Books by Jerome Charyn

I was born in the Bronx in 1937 and grew up on its mean streets, which had plenty of movie houses but no library. I read comic books, discovered Captain Marvel and Krazy Kat, joined a gang, and dreamed of becoming a movie usher or a soda jerk, the two ste

BITTER BRONX by Jerome Charyn
Released: June 15, 2015

"Charyn calls the work 'no sentimental journey through my own traces as a child,' yet there's a writer's deep affection here for a world full of color and character."
Grifters, gangs, vamps, and lost souls pursue gritty lives in "the brick wilderness of the Bronx" in this collection of tales by a veteran storyteller and native of the New York borough. Read full book review >
I AM ABRAHAM by Jerome Charyn
Released: Feb. 3, 2014

"Charyn skillfully weaves bits of speeches and a large cast of characters, most of them drawn from Lincoln's life, into his intricate portrait of the 16th president."
Charyn (Johnny One-Eye, 2008, etc.) has Abraham Lincoln narrating his own story, beginning a few moments before the assassination and then telling the highlights of his life through a series of flashbacks. Read full book review >
UNDER THE EYE OF GOD by Jerome Charyn
Released: Oct. 30, 2012

"The result is a political cocktail almost as fizzy and inventive as The Onion or The Wall Street Journal in which every development is dark, urgent and apocalyptic, and none of it matters a bit."
Isaac Sidel, commissioner of police turned New York City mayor, adds a new title to his résumé: vice president-elect of the United States. Read full book review >
JOE DIMAGGIO by Jerome Charyn
Released: March 15, 2011

"Though sometimes over the top as he reimagines DiMaggio—'[Yankee] Stadium's suffering Christ'—Charyn supplies an intriguing, plausible take on this notoriously opaque hero."
A novelist's sympathetic meditation on the life of the legendary New York Yankee. Read full book review >
Released: Feb. 22, 2010

"An irreverent novel—at turns both comic and febrile—that connects us to Dickinson's longings and eccentricities."
Charyn (Johnny One-Eye, 2008, plus more than 40 other books) takes on Emily Dickinson's private life—what was she doing all those years she was shut up in Amherst? Read full book review >
JOHNNY ONE-EYE by Jerome Charyn
Released: Feb. 1, 2008

"A crackling good epic, both comic and bawdy."
From Charyn (Raised by Wolves: The Turbulent Art and Times of Quentin Tarantino, 2006, etc.), a tale of intrigue, spying, George Washington, Benedict Arnold, Manhattan prostitutes, a castrato and a one-eye double agent—in other words, almost more history, character and action than can be contained in a single novel. Read full book review >
Released: June 10, 2006

"The author vacillates between theory-lite, barstool pontification and biography—but his book is sure to delight hardcore fans, students of Postmodern Cinema and the subject himself."
Prolific novelist Charyn (The Green Lantern, 2005, etc.) meditates on the life and work thus far of the controversial film auteur. Read full book review >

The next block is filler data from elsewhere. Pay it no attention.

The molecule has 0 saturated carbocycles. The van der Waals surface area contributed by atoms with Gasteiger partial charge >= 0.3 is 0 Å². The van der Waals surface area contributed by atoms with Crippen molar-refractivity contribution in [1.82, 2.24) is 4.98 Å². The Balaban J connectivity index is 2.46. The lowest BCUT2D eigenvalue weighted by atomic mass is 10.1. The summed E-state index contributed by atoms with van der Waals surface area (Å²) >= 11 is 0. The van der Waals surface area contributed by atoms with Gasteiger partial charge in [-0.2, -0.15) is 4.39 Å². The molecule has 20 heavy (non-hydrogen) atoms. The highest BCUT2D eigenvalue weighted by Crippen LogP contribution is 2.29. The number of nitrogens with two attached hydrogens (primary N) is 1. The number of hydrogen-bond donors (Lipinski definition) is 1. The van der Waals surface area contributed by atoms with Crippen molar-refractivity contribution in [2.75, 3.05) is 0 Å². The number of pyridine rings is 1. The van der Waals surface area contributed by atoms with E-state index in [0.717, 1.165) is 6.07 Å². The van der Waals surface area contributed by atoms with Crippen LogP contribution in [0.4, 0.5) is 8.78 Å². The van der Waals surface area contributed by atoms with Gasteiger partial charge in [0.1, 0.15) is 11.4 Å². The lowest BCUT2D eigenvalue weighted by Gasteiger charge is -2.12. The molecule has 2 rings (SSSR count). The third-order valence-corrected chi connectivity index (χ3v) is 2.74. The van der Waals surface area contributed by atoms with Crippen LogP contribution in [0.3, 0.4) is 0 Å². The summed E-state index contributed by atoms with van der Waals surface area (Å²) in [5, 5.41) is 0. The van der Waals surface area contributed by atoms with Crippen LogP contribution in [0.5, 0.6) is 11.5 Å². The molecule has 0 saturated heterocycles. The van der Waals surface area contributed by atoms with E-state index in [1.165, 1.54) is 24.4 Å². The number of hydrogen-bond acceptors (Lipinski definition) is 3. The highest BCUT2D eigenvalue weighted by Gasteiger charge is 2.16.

Released: Nov. 9, 2005

"A kind of sour grapes of wrath, brilliantly rendered."
Rancor, resentment, whining, self-loathing and, of course, some very good prose. Read full book review >
Released: Oct. 25, 2005

"Both a very uneven book and a very welcome one—a paradox Babel would have appreciated."
The tireless Charyn's 39th book (The Green Lantern, 2004, etc.) is a feisty "biographical meditation" on the truncated career of the great Russian modernist. Read full book review >
THE GREEN LANTERN by Jerome Charyn
Released: Nov. 1, 2004

"The plot, however, rarely matters with Charyn. He is who he is: endlessly quirky, just about inimitable, and definitely an acquired taste."
Love in a Siberian climate. Read full book review >
Released: Dec. 1, 2003

"Entertaining, affectionate—but not a hit."
A skillful novelist fashions an ordinary paean to the Broadway That Was, followed by an unsurprising rebuke of what we're left with. Read full book review >
BRONX BOY by Jerome Charyn
Released: July 11, 2002

"Mesmerizing, while being so gloriously embroidered as to utterly obscure the fabric of the author's true history."
The final installment in Charyn's trilogy chronicling his childhood in a long-gone Bronx. Read full book review >
HURRICANE LADY by Jerome Charyn
Released: May 1, 2001

"Even more disjointed than usual: a style that once seemed refreshing in its eccentricity now courts impatience like a one-trick pony turned just a little too frisky."
His famed Isaac Sidel saga (Citizen Sidel, 1999, etc.) on hold, Charyn explores the equally bizarro world of Jocko Robinson, the 97th richest man on earth. Read full book review >
THE BLACK SWAN by Jerome Charyn
Released: June 1, 2000

"Like Charyn's other works, this is characterized by beautiful (if somewhat tortured) prose and characters who gain more depth and with each appearance in the story. Truth, fiction, or somewhere in between—this is a Bronx story that few can resist."